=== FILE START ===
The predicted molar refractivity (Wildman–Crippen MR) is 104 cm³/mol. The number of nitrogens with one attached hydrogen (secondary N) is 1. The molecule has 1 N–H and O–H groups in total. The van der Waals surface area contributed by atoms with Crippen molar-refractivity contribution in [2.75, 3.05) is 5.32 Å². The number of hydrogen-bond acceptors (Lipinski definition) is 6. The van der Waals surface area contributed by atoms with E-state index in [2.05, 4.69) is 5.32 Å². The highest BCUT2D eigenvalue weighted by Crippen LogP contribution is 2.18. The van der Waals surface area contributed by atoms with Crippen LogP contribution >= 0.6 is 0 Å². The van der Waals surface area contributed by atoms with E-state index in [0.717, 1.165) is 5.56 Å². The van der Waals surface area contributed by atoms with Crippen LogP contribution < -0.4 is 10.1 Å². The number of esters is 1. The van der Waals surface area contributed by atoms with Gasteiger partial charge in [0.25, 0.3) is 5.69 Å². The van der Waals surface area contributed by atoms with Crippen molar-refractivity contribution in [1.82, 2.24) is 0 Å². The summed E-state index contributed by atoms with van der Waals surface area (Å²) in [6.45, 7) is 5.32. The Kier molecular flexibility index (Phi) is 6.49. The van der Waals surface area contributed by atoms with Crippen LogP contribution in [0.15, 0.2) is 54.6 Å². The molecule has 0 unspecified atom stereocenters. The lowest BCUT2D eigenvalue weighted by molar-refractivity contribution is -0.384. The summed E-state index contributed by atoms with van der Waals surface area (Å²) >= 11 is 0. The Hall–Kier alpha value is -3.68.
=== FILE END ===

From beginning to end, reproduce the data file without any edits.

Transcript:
The predicted molar refractivity (Wildman–Crippen MR) is 104 cm³/mol. The number of nitrogens with one attached hydrogen (secondary N) is 1. The molecule has 1 N–H and O–H groups in total. The van der Waals surface area contributed by atoms with Crippen molar-refractivity contribution in [2.75, 3.05) is 5.32 Å². The number of hydrogen-bond acceptors (Lipinski definition) is 6. The van der Waals surface area contributed by atoms with E-state index in [2.05, 4.69) is 5.32 Å². The highest BCUT2D eigenvalue weighted by Crippen LogP contribution is 2.18. The van der Waals surface area contributed by atoms with Crippen LogP contribution >= 0.6 is 0 Å². The van der Waals surface area contributed by atoms with E-state index in [0.717, 1.165) is 5.56 Å². The van der Waals surface area contributed by atoms with Crippen LogP contribution < -0.4 is 10.1 Å². The number of esters is 1. The van der Waals surface area contributed by atoms with Gasteiger partial charge in [0.25, 0.3) is 5.69 Å². The van der Waals surface area contributed by atoms with Crippen molar-refractivity contribution in [1.82, 2.24) is 0 Å². The summed E-state index contributed by atoms with van der Waals surface area (Å²) in [6.45, 7) is 5.32. The Kier molecular flexibility index (Phi) is 6.49. The van der Waals surface area contributed by atoms with Crippen LogP contribution in [0.15, 0.2) is 54.6 Å². The molecule has 0 unspecified atom stereocenters. The lowest BCUT2D eigenvalue weighted by molar-refractivity contribution is -0.384. The summed E-state index contributed by atoms with van der Waals surface area (Å²) >= 11 is 0. The Hall–Kier alpha value is -3.68.